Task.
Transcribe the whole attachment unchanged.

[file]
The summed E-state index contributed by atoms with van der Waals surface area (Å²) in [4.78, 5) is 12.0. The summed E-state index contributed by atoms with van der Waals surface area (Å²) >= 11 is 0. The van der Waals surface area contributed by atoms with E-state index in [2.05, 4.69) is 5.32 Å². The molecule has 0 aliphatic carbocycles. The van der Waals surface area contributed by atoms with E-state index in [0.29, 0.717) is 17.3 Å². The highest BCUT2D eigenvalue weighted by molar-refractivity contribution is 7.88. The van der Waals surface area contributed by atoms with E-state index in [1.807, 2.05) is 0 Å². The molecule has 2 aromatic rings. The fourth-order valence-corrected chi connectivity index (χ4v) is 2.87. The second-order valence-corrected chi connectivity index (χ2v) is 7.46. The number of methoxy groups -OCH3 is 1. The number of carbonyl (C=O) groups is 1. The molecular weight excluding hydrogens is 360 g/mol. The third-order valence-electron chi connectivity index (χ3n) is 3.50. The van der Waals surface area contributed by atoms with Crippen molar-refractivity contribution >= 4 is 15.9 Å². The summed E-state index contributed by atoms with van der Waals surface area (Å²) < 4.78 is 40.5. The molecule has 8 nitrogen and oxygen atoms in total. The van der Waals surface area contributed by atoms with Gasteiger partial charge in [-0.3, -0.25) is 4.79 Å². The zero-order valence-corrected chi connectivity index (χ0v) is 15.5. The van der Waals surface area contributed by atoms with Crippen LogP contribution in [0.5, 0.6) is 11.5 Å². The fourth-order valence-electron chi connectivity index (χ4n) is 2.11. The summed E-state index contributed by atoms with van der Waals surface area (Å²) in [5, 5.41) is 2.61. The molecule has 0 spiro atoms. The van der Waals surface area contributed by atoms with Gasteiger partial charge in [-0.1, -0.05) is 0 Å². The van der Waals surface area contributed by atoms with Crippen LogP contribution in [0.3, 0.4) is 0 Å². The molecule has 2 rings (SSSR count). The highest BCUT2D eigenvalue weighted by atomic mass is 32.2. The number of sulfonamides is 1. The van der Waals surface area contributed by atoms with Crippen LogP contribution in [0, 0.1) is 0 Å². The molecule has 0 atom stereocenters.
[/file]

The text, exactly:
The summed E-state index contributed by atoms with van der Waals surface area (Å²) in [4.78, 5) is 12.0. The summed E-state index contributed by atoms with van der Waals surface area (Å²) >= 11 is 0. The van der Waals surface area contributed by atoms with E-state index in [2.05, 4.69) is 5.32 Å². The molecule has 0 aliphatic carbocycles. The van der Waals surface area contributed by atoms with E-state index in [0.29, 0.717) is 17.3 Å². The highest BCUT2D eigenvalue weighted by molar-refractivity contribution is 7.88. The van der Waals surface area contributed by atoms with E-state index in [1.807, 2.05) is 0 Å². The molecule has 2 aromatic rings. The fourth-order valence-corrected chi connectivity index (χ4v) is 2.87. The second-order valence-corrected chi connectivity index (χ2v) is 7.46. The number of methoxy groups -OCH3 is 1. The number of carbonyl (C=O) groups is 1. The molecular weight excluding hydrogens is 360 g/mol. The third-order valence-electron chi connectivity index (χ3n) is 3.50. The van der Waals surface area contributed by atoms with Crippen molar-refractivity contribution >= 4 is 15.9 Å². The summed E-state index contributed by atoms with van der Waals surface area (Å²) < 4.78 is 40.5. The molecule has 8 nitrogen and oxygen atoms in total. The van der Waals surface area contributed by atoms with Gasteiger partial charge in [-0.3, -0.25) is 4.79 Å². The zero-order valence-corrected chi connectivity index (χ0v) is 15.5. The van der Waals surface area contributed by atoms with Crippen LogP contribution in [0.5, 0.6) is 11.5 Å². The fourth-order valence-electron chi connectivity index (χ4n) is 2.11. The summed E-state index contributed by atoms with van der Waals surface area (Å²) in [5, 5.41) is 2.61. The molecule has 0 spiro atoms. The van der Waals surface area contributed by atoms with Gasteiger partial charge in [-0.1, -0.05) is 0 Å². The van der Waals surface area contributed by atoms with Crippen LogP contribution in [0.3, 0.4) is 0 Å². The molecule has 2 rings (SSSR count). The highest BCUT2D eigenvalue weighted by atomic mass is 32.2. The number of sulfonamides is 1. The van der Waals surface area contributed by atoms with Crippen LogP contribution in [0, 0.1) is 0 Å². The molecule has 0 atom stereocenters.